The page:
The Bovespa has jumped 64 percent this year on speculation a rebound in commodity prices and record-low interest rates will bolster growth in Latin America’s largest economy. The rally sent its price to 25.67 times reported earnings, a five-year peak and higher than the 20.80 price-to-earnings ratio of the MSCI Emerging Markets Index, according to Bloomberg data.
The real strengthened 1.6 percent, the most in five weeks, to 1.7959 per U.S. dollar. Today’s gain extended the real’s advance this year to 29 percent, the best performer against the dollar after the South African rand among 26 emerging-market currencies.
‘Risk Appetite is Back’
An investment grade mark from all of the three main ratings agencies “opens Brazil to investors who can’t go into split- rating countries,” said Win Thin, a senior currency strategist with Brown Brothers Harriman & Co. in New York. “Risk appetite is back, to the real is up anyway, but the entrance of some more institutional investors could give it another leg up.”
Thin expects the real to climb to 1.75 per dollar by the end of the year.
The yield on the overnight interest-rates futures contract due in January 2011 slid for the first in six days, falling 12 basis points to 10.02 percent. The yield on Brazil’s zero-coupon bonds due January 2011 declined for the first in six days, dropping four basis points to 10.11 percent.
To contact the reporter on this story: Alexander Ragir in Rio de Janeiro at email@example.com;
Brazil's soap operas linked to dramatic drop in birth rates
Soap operas, known as telenovelas, encourage smaller families study finds Birth rates in Brazil have fallen dramatically since the 1970s Divorce and taboo health conditions are also now less stigmatized
September 10, 2009 -- Updated 1123 GMT (1923 HKT)
(CNN) -- The love-triangles, family feuds and paternity mysteries of Brazil's telenovelas have commandeered the nation's airwaves for decades and generated a fortune for Globo -- the powerful TV network that produces many of the genre's most popular shows.
Brazilian actress Carolina Dieckmann's portrayal of life with lukemia prompted 23,000 marrow donations after the show was aired.
But aside from lining the pockets of television executives, evidence is emerging that the telenovelas have had a surprising impact on the fabric of Brazilian society.
From declining fertility rates and a growing proportion of divorcees, to an increasing awareness of social issues and taboo medical conditions -- it is claimed that the colorful dramas are responsible for a wave of 'social merchandising' that has helped significantly alter Brazilian values over the years.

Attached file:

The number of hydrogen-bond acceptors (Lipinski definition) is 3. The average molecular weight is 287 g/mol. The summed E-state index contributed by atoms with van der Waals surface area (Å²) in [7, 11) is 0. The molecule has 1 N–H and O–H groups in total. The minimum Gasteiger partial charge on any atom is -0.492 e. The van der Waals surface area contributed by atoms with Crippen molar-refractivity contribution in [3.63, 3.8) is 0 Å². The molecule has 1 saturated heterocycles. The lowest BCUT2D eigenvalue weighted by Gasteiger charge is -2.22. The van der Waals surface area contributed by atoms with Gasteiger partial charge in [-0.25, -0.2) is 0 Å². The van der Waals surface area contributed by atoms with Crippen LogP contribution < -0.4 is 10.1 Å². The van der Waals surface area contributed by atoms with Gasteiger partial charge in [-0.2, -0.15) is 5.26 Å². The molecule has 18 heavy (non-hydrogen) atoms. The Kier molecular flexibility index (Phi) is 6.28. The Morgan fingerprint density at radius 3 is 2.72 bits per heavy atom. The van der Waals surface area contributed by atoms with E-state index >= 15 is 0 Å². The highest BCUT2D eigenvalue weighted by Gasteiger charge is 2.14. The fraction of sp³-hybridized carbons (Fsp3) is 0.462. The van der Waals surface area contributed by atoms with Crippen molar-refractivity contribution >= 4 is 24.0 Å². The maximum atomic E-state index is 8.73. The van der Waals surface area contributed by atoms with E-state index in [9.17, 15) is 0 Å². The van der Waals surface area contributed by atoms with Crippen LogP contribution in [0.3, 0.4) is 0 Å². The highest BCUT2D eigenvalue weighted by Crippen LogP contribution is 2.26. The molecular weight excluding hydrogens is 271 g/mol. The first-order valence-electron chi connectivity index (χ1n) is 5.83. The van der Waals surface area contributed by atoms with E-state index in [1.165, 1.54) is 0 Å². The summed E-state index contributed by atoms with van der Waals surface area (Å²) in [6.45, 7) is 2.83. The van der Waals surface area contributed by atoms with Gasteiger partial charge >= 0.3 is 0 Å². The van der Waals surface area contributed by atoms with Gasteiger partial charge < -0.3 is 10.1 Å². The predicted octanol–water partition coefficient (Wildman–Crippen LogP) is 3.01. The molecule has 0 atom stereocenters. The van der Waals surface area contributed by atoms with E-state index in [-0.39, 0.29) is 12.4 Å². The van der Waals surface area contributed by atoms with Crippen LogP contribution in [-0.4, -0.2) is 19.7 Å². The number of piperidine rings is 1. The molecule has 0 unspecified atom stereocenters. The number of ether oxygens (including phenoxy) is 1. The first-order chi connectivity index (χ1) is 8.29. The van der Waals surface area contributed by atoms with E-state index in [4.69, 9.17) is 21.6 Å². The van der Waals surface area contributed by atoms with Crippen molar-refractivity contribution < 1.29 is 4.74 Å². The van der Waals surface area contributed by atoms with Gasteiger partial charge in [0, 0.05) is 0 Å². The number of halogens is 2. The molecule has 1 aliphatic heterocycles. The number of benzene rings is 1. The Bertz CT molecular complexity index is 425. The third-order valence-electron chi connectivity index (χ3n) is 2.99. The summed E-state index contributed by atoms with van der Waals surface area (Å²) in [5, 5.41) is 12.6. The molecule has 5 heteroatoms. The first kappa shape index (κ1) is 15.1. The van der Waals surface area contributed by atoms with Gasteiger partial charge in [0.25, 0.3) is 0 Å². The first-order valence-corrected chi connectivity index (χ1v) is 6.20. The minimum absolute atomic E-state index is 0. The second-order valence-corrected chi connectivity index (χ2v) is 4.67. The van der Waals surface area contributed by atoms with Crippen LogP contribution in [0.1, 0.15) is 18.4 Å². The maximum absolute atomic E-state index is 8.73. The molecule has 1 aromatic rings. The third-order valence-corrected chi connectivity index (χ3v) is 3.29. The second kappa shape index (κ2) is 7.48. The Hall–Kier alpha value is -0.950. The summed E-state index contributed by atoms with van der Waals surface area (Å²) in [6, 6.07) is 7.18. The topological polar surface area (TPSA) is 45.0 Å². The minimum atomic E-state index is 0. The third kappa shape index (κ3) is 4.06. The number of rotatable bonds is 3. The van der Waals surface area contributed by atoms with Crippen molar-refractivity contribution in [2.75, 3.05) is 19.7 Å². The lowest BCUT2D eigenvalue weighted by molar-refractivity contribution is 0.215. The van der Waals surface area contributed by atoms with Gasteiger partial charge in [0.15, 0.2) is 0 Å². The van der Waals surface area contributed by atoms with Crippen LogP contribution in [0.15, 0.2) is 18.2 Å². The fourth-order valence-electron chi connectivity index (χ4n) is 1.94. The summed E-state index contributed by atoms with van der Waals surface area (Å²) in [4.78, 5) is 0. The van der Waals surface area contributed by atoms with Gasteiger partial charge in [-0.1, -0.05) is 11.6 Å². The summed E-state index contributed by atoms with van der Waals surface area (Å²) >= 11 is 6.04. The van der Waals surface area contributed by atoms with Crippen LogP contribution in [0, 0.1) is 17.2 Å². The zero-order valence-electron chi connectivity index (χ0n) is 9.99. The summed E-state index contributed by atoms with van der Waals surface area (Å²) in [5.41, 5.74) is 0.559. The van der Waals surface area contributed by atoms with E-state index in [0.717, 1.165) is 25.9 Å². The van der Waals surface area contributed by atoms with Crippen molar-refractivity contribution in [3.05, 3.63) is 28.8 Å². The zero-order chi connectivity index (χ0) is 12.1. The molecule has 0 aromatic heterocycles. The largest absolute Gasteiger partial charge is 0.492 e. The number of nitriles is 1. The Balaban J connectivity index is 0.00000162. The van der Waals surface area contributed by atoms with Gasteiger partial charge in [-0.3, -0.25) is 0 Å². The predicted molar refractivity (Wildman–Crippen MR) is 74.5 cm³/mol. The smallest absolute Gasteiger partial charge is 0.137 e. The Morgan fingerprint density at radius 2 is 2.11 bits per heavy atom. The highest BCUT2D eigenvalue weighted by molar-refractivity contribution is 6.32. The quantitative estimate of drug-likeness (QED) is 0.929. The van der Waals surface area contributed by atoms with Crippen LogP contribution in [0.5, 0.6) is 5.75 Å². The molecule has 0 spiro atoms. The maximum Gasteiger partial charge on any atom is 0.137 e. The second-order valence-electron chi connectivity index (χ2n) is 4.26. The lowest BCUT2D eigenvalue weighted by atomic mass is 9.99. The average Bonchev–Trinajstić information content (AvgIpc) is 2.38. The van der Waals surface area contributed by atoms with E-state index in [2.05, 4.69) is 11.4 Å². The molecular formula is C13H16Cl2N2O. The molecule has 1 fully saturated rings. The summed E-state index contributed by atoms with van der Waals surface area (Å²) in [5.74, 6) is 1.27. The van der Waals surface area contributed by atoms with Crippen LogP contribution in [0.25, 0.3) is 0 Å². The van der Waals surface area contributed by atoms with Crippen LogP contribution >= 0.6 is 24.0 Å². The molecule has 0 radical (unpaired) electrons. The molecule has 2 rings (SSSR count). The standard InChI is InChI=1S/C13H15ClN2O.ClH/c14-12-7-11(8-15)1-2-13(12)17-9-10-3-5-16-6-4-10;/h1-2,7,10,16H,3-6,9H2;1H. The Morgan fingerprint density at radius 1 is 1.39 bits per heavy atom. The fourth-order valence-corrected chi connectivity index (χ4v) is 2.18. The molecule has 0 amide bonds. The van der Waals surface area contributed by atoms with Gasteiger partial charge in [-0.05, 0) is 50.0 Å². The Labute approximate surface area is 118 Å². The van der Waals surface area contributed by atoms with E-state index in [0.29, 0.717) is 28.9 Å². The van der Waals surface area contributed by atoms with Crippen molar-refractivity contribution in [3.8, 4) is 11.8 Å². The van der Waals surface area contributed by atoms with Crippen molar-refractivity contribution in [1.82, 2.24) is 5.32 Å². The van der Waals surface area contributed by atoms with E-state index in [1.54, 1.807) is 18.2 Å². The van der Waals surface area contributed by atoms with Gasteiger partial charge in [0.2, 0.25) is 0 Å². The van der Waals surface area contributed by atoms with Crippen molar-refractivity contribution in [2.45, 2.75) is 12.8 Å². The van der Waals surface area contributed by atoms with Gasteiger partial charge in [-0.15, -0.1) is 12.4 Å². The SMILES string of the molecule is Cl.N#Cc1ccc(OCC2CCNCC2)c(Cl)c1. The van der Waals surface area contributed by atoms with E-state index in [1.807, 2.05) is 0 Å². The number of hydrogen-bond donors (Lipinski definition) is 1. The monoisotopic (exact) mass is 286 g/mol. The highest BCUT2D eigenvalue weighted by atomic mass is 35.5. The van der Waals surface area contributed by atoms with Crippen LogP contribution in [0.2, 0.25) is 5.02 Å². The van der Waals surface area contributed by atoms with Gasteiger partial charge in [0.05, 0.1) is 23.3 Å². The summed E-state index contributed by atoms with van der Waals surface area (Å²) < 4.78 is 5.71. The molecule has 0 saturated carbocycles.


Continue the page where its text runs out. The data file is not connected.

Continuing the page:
Despite a religious culture that condemns modern family planning methods, birth rates in Brazil have decreased from 6.3 children per woman in 1963 to 2.3 in 2000. This drop is of a similar scale to that seen in China, where the government has played an extensive and controversial role in controlling population numbers.
Although such a change could be attributed to a range of factors, a new study reveals that there is a direct correlation between the availability of the Globo TV signal and low fertility rates across Brazil. This is accompanied by a similar pattern of increasing divorce rates, as well as the (albeit less remarkable) tendency for parents to name their children after popular characters.
Novelas depict the "small, healthy, urban, middle and upper-class consumerist family," says Alberto Chong, one of the study's authors. "They have been a powerful medium through which the small family has been idealized."
The influence of TV is particularly strong in countries like Brazil. Joseph Potter, a University of Texas sociologist who has studied the relationship between fertility and television in Brazil explains in a report: "It's not a literate society, it's not a place where there are books and newspapers outside the upper 10 percent -- and television fills that space."
But as well as fashioning lifestyle choices, the novelas contribute to an increasing awareness and tolerance of difficult social issues.
Bruno Gagliasso is the star of one of the most popular novelas in Brazil. In it he plays Tarzo, a recently diagnosed schizophrenic fighting not only himself but the stigmas of mental illness.